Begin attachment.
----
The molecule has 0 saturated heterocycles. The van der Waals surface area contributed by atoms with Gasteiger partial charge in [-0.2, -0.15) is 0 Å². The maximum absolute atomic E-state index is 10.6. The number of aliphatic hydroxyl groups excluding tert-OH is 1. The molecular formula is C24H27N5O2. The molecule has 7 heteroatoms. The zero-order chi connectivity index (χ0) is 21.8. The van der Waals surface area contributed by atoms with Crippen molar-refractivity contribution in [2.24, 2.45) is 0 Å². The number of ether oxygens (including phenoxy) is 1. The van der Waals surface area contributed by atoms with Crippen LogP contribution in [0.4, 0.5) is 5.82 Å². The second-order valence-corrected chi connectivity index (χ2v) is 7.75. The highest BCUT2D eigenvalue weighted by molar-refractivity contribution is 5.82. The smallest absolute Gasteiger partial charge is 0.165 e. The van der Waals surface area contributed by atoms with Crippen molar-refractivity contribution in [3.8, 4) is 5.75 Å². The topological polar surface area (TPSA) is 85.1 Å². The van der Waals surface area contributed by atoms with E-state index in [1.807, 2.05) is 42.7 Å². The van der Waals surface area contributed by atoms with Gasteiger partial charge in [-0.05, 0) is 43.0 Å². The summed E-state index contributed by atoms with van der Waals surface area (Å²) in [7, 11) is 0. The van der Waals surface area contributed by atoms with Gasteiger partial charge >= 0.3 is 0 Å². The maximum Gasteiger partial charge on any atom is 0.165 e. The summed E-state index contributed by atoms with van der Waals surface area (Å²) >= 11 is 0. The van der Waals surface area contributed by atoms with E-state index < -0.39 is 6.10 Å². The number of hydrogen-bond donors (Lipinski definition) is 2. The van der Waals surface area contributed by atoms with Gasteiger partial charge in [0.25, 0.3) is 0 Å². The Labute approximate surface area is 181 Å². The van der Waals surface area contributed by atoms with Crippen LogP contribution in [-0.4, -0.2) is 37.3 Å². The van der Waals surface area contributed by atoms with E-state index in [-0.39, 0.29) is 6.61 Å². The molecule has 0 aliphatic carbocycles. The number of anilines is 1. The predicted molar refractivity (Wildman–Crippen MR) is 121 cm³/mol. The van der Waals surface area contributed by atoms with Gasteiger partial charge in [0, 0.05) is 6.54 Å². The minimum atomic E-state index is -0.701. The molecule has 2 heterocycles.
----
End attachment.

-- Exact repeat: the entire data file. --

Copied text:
The molecule has 0 saturated heterocycles. The van der Waals surface area contributed by atoms with Gasteiger partial charge in [-0.2, -0.15) is 0 Å². The maximum absolute atomic E-state index is 10.6. The number of aliphatic hydroxyl groups excluding tert-OH is 1. The molecular formula is C24H27N5O2. The molecule has 7 heteroatoms. The zero-order chi connectivity index (χ0) is 21.8. The van der Waals surface area contributed by atoms with Crippen molar-refractivity contribution in [2.24, 2.45) is 0 Å². The number of ether oxygens (including phenoxy) is 1. The van der Waals surface area contributed by atoms with Crippen LogP contribution in [0.4, 0.5) is 5.82 Å². The second-order valence-corrected chi connectivity index (χ2v) is 7.75. The highest BCUT2D eigenvalue weighted by molar-refractivity contribution is 5.82. The smallest absolute Gasteiger partial charge is 0.165 e. The van der Waals surface area contributed by atoms with Crippen molar-refractivity contribution in [3.8, 4) is 5.75 Å². The topological polar surface area (TPSA) is 85.1 Å². The van der Waals surface area contributed by atoms with E-state index in [1.807, 2.05) is 42.7 Å². The van der Waals surface area contributed by atoms with Gasteiger partial charge in [-0.05, 0) is 43.0 Å². The summed E-state index contributed by atoms with van der Waals surface area (Å²) in [7, 11) is 0. The van der Waals surface area contributed by atoms with Gasteiger partial charge >= 0.3 is 0 Å². The maximum Gasteiger partial charge on any atom is 0.165 e. The summed E-state index contributed by atoms with van der Waals surface area (Å²) >= 11 is 0. The van der Waals surface area contributed by atoms with E-state index < -0.39 is 6.10 Å². The number of hydrogen-bond donors (Lipinski definition) is 2. The van der Waals surface area contributed by atoms with Gasteiger partial charge in [0.25, 0.3) is 0 Å². The Labute approximate surface area is 181 Å². The van der Waals surface area contributed by atoms with Crippen LogP contribution in [-0.4, -0.2) is 37.3 Å². The van der Waals surface area contributed by atoms with E-state index in [-0.39, 0.29) is 6.61 Å². The molecule has 0 aliphatic carbocycles. The number of anilines is 1. The predicted molar refractivity (Wildman–Crippen MR) is 121 cm³/mol. The van der Waals surface area contributed by atoms with Gasteiger partial charge in [0, 0.05) is 6.54 Å². The minimum atomic E-state index is -0.701. The molecule has 2 heterocycles.